All this serves to demonstrate that the frequently used metaphor of a "developing European security architecture" is misleading. The image conveys a sense both of progression and of a logical structure that is far-removed from reality. At best Europe's security "architecture", with its overlapping memberships and responsibilities, seems to follow the organic art nouveau style of a Gaudi rather than the straight and functional lines of a Corbusier. Anyone looking for a "grand design" for European security will be disappointed: there just isn't such a thing.

A more modest and appropriate metaphor, as suggested by the British historian Sir Michael Howard, might be that of a garden.

Howard maintains that the "peoples of Europe and their institutions should be regarded as distinct and living organisms, rooted in the peculiar soil of their regions, their communities and their cultures. . . . And as with all gardens, the work of cultivation is never ending."

Thinking along these lines has the considerable advantage that it enables European security to be seen as an ongoing process of cultivation, and not (as with architecture) as something that can be given a final shape, cut in stone, and never altered. But then again, it might be doubted that many politicians will have the patience required for tending even the simplest of gardens.

No Center, No Periphery

The well-intentioned desire to see military force eliminated as a means of settling international disputes has proved to be realistic only for a part of Europe, not for the continent as a whole. The rhetoric of Europe as a "zone of peace", in which democratic countries would thrive and prosper, has been useful in defining a political objective. But this rhetoric flourished at a time of bloody conflict in the former Yugoslavia, military clashes in Moldova, and civil wars in Georgia and Chechnya. In all those instances, the "international community" declined to adopt policies and take action to end the conflicts, only reluctantly intervening in the case of Yugoslavia after a long delay.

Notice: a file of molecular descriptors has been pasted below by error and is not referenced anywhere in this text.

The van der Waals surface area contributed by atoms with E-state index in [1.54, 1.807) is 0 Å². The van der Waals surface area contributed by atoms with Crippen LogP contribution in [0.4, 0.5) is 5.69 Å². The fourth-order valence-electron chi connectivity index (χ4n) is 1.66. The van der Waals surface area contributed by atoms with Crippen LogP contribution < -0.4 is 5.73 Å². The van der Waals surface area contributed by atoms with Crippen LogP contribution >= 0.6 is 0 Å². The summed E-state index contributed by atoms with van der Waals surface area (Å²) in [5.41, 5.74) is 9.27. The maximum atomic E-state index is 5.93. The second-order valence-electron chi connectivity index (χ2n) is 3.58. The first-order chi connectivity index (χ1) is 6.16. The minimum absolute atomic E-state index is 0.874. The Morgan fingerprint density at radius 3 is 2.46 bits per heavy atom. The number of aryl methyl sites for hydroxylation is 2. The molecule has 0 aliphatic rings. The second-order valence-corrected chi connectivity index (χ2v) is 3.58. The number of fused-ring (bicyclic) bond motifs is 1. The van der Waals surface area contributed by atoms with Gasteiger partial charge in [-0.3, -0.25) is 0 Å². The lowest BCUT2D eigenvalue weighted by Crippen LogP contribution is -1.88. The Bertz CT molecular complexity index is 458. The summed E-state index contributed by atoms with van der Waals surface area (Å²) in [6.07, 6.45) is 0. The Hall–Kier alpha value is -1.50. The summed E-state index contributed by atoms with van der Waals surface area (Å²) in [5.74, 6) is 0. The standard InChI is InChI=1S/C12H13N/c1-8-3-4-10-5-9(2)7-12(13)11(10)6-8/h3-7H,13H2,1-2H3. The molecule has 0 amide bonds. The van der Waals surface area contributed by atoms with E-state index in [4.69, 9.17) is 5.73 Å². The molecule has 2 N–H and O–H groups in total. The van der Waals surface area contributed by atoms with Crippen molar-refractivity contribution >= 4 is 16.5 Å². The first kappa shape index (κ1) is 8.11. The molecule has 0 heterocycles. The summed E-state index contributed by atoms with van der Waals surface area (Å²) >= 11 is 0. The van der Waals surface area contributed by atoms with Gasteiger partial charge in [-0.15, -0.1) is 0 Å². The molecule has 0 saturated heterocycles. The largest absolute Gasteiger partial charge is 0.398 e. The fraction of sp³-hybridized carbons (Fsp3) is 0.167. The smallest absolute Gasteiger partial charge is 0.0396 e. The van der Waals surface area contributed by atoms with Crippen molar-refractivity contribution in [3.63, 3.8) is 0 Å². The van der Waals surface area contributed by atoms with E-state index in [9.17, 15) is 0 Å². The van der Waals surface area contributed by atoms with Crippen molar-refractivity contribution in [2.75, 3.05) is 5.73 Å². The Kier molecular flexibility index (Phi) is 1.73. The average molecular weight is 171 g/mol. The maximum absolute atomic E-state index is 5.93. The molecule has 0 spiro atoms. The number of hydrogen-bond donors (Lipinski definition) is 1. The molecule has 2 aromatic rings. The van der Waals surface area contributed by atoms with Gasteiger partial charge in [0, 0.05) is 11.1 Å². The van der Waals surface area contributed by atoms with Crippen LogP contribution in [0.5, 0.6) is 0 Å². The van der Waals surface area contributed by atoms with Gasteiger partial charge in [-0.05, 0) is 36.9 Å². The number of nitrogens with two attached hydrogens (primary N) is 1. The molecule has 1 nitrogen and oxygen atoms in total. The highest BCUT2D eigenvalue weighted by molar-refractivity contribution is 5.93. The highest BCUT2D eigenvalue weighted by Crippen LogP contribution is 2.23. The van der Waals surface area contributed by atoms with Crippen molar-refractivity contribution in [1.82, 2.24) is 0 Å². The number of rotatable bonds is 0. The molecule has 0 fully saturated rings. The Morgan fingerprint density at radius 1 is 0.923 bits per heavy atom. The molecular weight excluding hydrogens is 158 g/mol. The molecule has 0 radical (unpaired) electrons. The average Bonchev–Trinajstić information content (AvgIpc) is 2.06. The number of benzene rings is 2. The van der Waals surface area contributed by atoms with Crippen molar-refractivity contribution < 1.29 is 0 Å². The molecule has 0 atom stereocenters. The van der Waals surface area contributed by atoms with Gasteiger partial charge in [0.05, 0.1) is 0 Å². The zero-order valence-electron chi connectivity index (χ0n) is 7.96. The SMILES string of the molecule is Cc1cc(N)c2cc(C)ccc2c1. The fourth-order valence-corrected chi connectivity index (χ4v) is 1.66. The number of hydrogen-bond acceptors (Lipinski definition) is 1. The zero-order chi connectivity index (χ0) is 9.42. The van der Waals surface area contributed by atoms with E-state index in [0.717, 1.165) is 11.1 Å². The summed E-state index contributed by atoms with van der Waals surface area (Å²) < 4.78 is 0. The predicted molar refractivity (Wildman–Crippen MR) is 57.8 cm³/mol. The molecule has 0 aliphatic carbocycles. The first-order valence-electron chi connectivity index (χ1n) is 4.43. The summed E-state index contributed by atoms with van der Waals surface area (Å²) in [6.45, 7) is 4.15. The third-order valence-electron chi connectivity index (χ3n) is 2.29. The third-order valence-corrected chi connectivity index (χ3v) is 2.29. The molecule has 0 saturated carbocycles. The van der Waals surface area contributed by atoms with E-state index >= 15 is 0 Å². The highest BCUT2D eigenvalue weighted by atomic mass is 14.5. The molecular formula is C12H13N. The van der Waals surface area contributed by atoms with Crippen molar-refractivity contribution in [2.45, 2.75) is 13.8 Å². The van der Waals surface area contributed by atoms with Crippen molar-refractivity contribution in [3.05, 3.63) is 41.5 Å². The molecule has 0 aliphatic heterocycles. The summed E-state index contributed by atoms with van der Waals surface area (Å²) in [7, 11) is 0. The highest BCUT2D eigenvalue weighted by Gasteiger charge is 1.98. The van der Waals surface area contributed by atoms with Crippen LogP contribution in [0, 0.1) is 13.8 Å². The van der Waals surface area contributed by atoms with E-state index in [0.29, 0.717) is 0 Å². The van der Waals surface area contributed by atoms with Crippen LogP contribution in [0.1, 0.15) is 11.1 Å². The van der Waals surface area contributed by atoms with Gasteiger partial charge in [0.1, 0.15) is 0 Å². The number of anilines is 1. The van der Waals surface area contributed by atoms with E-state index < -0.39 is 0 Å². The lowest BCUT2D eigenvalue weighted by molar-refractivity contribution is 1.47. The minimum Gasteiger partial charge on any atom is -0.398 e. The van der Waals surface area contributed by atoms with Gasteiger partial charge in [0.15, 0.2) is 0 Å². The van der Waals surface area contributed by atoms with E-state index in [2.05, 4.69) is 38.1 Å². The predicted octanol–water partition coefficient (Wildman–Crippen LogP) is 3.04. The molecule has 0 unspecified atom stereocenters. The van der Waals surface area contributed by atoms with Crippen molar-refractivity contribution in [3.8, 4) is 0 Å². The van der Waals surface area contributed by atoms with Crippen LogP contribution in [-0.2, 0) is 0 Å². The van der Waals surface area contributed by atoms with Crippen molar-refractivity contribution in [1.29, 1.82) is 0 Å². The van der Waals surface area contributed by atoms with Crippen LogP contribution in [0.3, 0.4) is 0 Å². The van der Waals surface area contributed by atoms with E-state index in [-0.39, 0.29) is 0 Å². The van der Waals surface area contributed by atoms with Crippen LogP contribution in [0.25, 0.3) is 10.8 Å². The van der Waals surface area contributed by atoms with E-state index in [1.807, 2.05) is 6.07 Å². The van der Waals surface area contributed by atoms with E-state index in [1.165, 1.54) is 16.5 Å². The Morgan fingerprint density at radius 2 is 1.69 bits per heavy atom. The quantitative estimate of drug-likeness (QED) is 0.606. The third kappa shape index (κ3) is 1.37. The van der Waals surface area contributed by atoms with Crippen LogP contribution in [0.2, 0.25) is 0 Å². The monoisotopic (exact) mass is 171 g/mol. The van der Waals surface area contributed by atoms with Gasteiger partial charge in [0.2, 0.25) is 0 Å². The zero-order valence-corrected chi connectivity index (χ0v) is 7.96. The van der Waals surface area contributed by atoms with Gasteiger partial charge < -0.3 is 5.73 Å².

The security constellation in much of Central Europe and the former Soviet Union is markedly different from that in Western Europe. This does not mean that we have to think in terms of two disconnected worlds of security; if the post-Cold War era has taught us anything, it is that the fates of the different parts of Europe are intertwined. What is true is that Europe still has many different "security neighborhoods." As is the case in most cities of the world, in which conspicuously rich and safe neighborhoods can coexist with dreadfully poor and dangerous ones, so it is with Europe.

Most strategic analysts--from both East and West--continue to think in terms of "borders", "boundaries" and "dividing lines" as central elements of European security. And indeed, when thinking about security and its prospects one should recognize that the diversity of Europe's nation-states places natural limits to the logic of enlargement and the process of continent-wide institutionalization. Thus, to take the most striking and important example, while Russia may be a European state according to geography and some definitions, in most respects it is not a full-fledged part of the continent's frameworks of cooperation, not an integral part of "Europe."

There is no reason, however, to exaggerate this diversity. While national borders still remain meaningful, they are fading in significance, becoming more like administrative boundaries than classic fire walls. Certainly, from now on it will be well-nigh impossible to re-create one decisive dividing line between two competing blocs, as happened during the Cold War. Instead, and as we have already begun to witness, what will characterize the future will be a variety of different borders, boundaries and perimeters, most of them ephemeral and porous.